This Mandalay Curry Noodles is traditionally made with minced chicken meat, but I decided to make mine with my favorite plant-protein instead: the humble chickpeas. Burmese dishes are so beautifully flavored, and as if that wasn’t enough, each dish is piled on with nearly infinite toppings at the table. This noodle is no exception, except the recipe is less complex that one would be led to believe.
There are simply two spices in play here: red chilli powder and turmeric, that season a rich tomato and onion base. The only other essential ingredient here is time. This curry is slow cooked for nearly an hour, and in this time, the tomatoes practically melt into a scarlet emulsion to create this striking red blanket with which the noodles will be covered in.
The chickpeas are my interpretation, but I believe even minced tofu would work well here, as will a medley of vegetables of choice. But choice is never a conscious thing, and in matters involving lunch and dinner, I find that more often than not, unintended leftovers are the clear winners over curated ingredients.
See how the curry coats the pale white noodles in a golden shroud, the sauce and noodle almost indiscernible to the uninformed eyes. One could easily be forgiven for thinking that yellow was the native color of the noodles from the start.
And don’t forget to stock the table with a host of toppings and condiments: thin slices of red onion, fried garlic, fried onions, crushed peanuts, chopped cilantro, chopped spring onion greens, toasted split-chickpea flour, lime/lemon wedges, jalapenos or other choice of peppers, chilli oil and finally my personal favorite: fried red chilli flakes.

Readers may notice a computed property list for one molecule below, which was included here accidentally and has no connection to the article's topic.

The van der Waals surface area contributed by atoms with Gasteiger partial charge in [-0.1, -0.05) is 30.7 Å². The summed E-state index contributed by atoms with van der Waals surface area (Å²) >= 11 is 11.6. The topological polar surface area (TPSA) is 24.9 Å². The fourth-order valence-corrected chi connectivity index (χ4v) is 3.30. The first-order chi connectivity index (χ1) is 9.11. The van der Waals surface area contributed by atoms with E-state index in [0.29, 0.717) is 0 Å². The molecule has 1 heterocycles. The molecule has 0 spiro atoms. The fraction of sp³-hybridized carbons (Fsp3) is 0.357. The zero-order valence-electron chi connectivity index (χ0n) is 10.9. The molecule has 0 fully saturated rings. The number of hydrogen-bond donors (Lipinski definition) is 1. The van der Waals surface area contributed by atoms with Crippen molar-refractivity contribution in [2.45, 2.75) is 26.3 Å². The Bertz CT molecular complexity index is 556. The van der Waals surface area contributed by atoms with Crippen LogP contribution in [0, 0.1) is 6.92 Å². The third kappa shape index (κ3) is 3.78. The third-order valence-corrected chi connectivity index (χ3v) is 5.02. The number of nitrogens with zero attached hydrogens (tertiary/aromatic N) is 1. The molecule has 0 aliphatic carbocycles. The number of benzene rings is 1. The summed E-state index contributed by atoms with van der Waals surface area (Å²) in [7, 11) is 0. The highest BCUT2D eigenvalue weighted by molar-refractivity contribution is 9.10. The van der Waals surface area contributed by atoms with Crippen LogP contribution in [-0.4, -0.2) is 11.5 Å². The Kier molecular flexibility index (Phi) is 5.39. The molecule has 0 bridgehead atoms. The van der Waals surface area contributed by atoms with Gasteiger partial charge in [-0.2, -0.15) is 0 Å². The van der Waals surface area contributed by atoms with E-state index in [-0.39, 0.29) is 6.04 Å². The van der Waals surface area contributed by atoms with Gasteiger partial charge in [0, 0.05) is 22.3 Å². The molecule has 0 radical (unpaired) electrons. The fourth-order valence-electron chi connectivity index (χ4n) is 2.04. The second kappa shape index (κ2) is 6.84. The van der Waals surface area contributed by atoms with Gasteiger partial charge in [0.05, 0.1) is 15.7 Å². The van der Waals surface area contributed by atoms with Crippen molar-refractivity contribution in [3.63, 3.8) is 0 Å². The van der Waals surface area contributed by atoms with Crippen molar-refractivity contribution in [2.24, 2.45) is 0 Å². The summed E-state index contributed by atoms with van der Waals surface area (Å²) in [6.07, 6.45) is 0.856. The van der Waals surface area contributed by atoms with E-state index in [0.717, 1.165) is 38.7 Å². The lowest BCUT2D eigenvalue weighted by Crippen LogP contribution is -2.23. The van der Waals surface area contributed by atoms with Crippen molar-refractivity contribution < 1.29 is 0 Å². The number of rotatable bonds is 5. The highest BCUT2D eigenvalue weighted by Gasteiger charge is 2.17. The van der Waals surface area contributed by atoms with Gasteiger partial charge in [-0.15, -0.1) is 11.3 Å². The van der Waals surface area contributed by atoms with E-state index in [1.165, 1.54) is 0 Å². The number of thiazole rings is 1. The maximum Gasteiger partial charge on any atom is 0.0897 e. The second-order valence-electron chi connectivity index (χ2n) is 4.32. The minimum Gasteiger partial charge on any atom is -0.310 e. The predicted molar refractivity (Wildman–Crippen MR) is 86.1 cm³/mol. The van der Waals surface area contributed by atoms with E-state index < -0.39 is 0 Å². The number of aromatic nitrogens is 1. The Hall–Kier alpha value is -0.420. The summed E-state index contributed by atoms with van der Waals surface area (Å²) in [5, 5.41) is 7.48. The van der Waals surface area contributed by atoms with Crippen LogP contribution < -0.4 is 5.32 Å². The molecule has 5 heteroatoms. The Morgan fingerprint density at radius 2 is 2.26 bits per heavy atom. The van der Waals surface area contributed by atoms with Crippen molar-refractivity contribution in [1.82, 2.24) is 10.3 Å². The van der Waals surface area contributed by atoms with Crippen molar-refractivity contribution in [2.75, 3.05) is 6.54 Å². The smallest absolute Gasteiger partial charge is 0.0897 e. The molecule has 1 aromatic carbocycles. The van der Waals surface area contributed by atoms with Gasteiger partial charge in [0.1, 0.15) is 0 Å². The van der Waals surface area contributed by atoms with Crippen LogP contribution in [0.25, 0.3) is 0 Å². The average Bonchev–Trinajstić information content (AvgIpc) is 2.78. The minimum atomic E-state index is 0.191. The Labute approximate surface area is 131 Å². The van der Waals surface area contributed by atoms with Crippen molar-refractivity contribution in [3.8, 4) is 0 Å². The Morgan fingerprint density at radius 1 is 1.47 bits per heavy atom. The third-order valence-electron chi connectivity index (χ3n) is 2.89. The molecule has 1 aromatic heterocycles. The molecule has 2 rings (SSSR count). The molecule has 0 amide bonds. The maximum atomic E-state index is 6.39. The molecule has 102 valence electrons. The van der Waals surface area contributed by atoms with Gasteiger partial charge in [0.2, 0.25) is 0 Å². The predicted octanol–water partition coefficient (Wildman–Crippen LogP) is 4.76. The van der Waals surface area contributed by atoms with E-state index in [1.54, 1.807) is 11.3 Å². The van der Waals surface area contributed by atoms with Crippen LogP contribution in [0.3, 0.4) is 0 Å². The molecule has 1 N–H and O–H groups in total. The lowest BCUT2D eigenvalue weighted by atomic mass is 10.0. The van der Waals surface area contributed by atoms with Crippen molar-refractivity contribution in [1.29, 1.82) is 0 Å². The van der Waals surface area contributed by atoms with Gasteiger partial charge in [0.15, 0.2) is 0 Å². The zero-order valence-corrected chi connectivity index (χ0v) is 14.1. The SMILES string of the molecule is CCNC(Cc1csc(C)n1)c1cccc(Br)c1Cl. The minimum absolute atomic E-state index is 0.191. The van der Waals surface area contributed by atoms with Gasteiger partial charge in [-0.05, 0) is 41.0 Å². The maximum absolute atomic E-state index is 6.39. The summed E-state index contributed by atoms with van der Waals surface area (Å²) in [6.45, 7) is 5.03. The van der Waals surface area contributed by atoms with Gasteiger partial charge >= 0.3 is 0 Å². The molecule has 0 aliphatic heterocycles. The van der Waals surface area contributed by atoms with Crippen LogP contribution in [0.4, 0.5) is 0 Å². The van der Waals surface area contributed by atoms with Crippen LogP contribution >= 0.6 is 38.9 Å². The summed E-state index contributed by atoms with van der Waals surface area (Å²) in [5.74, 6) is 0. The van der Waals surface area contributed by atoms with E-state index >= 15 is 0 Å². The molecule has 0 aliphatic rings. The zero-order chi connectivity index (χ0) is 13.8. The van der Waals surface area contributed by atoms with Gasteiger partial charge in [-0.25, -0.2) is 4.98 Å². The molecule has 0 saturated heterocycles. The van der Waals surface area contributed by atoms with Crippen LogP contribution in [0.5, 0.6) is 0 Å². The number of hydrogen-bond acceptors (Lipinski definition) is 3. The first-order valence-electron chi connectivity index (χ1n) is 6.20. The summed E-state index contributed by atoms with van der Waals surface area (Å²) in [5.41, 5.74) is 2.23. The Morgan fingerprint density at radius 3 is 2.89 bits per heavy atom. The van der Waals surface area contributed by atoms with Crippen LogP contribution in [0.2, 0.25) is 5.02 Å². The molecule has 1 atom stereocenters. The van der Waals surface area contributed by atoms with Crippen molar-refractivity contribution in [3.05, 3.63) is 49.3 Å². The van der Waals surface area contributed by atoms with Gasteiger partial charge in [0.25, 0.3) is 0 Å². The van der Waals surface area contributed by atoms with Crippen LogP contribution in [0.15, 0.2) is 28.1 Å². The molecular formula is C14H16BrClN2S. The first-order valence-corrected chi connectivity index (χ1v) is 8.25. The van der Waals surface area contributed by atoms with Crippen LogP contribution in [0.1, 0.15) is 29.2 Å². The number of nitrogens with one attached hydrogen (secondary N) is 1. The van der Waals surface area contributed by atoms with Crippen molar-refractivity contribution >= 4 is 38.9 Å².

Let your guests, should you be making this for a gathering, be a part of this topping ritual, give them free reign over which ingredients to choose, and which combinations to play around with. Rest assured, that no matter how meek or ambitious their pile is, the end result is going to be absolutely delicious nevertheless.
Before I leave you with your delicious bowl of Mandalay Curry Noodles, let me remind you to spend some time this weekend to think about the role of causality in your lives. Mankind is more connected than we give ourselves credit for and no amount of gizmos and gadgets can tear us asunder, although you can’t say it’s from a lack of trying. Your existence today is the result of a chain of reactions that began long, long before you could ever imagine. But most importantly, think about the chain you are starting today.
When you are at a coffee shop, paying for your coffee, a kind word to the cashier wouldn’t be the most inconvenient thing to do. And 9 out of 10 times, the person on the receiving end of your kindness could be rudely apathetic to your sentiments. But that magical 10th time, it could be a person who needed a kind smile that day. To that parched person, you could be the proverbial oasis in the desert of their life.
And before you do anything, think about the charges of societal repercussions you are setting off. In the larger scheme of things, you could seem a trite insignificant little thing, but never forget, it only takes a single pebble to send a thousand ripples over a still lake.